[cryptography] msft skype IM snooping stats & PGP/X509 in IM?? (Re: why did OTR succeed in IM?)

Ian Goldberg iang at cs.uwaterloo.ca
Sun Mar 24 09:28:57 EDT 2013


On Sun, Mar 24, 2013 at 02:03:43PM +0300, ianG wrote:
> Now, from the combined comments of other posters I draw that the key
> factor in OTR's success was that it uses some form of ADH and
> doesn't use persistent public keys at all.  This then allowed an
> immediate startup into secure mode, and consequently a clean and
> usable UI.

That's not the case; OTR does have long-term keys.  If an OTR user
doesn't know about the long-term keys (or indeed may not even realize
he's using OTR at all!), you still get security against passive attacks.
A user who wants to actively authenticate his buddy, however, can do so
either by manually exchanging fingerprints or by engaging in an in-line
shared-secret or question/answer protocol that uses a zero-knowledge
protocol called the Socialist Millionaire's Protocol to determine if
both sides know the same secret (and have the same idea of each others'
session and public keys) without leaking any information, even to an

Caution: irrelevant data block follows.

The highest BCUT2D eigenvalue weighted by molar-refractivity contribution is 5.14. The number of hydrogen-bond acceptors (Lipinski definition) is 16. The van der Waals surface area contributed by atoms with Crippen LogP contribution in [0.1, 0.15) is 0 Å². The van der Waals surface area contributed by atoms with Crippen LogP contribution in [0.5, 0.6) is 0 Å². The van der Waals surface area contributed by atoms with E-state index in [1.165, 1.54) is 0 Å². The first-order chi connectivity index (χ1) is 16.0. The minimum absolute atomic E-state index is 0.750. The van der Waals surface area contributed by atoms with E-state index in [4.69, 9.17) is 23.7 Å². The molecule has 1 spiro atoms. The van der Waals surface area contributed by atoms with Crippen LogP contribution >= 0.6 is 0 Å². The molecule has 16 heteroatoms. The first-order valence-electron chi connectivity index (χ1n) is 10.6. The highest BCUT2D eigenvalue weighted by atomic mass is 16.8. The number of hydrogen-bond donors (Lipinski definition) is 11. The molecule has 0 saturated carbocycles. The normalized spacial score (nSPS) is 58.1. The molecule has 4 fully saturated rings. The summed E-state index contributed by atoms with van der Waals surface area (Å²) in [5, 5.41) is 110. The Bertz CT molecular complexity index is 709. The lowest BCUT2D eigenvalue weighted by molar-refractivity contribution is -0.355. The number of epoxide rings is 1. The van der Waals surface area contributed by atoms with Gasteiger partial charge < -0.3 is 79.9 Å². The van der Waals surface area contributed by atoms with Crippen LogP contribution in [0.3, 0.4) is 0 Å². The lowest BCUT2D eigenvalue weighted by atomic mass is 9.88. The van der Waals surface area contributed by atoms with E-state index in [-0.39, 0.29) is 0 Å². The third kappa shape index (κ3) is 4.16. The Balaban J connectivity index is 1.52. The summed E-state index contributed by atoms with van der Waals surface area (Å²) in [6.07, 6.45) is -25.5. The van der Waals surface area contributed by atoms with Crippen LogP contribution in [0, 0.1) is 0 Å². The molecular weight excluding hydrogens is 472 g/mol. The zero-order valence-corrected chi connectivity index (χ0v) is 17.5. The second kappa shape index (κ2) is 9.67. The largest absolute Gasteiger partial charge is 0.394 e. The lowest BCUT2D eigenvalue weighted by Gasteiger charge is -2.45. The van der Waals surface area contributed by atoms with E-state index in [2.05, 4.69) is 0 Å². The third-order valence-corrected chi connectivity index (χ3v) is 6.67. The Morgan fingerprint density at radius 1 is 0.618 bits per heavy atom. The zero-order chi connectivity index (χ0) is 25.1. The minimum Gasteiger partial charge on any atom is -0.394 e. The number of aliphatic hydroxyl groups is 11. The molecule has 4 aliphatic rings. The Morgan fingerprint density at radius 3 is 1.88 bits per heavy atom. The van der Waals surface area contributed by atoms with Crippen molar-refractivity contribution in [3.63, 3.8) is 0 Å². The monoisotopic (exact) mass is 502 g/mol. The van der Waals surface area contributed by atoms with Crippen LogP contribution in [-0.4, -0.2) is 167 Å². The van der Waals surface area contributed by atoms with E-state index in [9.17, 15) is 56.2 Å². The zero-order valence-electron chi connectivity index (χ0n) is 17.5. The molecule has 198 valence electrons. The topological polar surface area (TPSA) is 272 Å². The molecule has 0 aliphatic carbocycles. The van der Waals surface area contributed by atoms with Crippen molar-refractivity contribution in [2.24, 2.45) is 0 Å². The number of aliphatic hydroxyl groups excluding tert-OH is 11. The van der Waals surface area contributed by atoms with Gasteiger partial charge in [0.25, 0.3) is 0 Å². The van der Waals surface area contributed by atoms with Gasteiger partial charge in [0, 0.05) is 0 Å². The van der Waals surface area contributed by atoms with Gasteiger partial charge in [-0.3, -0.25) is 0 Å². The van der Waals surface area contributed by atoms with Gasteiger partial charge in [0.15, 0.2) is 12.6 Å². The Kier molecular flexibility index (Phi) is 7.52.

active adversary, except whether the secrets are the same or not.
Note that the authentication step is once per buddy, not once per
conversation.

> I can see this working directly peer to peer, because (as I claim)
> the threat is always on the node.  But if the IM world typically
> mediates its messages, or its startup keyex, via servers, this means
> there is one easy place with which to conduct any MITMs -- the
> servers.

Absolutely.  Indeed, many years ago, someone wrote a plugin for ejabberd
(I think it was) that automatically MITM'd OTR traffic.  This just
underscores the importance of doing the authentication step.

But the point is that if you're comparing
OTR-without-knowing-that-OTR-even-exists to no-protection-at-all, the
former is intended to be strictly better.  The MITM would have gotten
your plaintext in the latter case, as well.  On the other hand, if you
*do* know OTR exists, and do run the authentication step, you're
protected against even the MITM.

   - Ian


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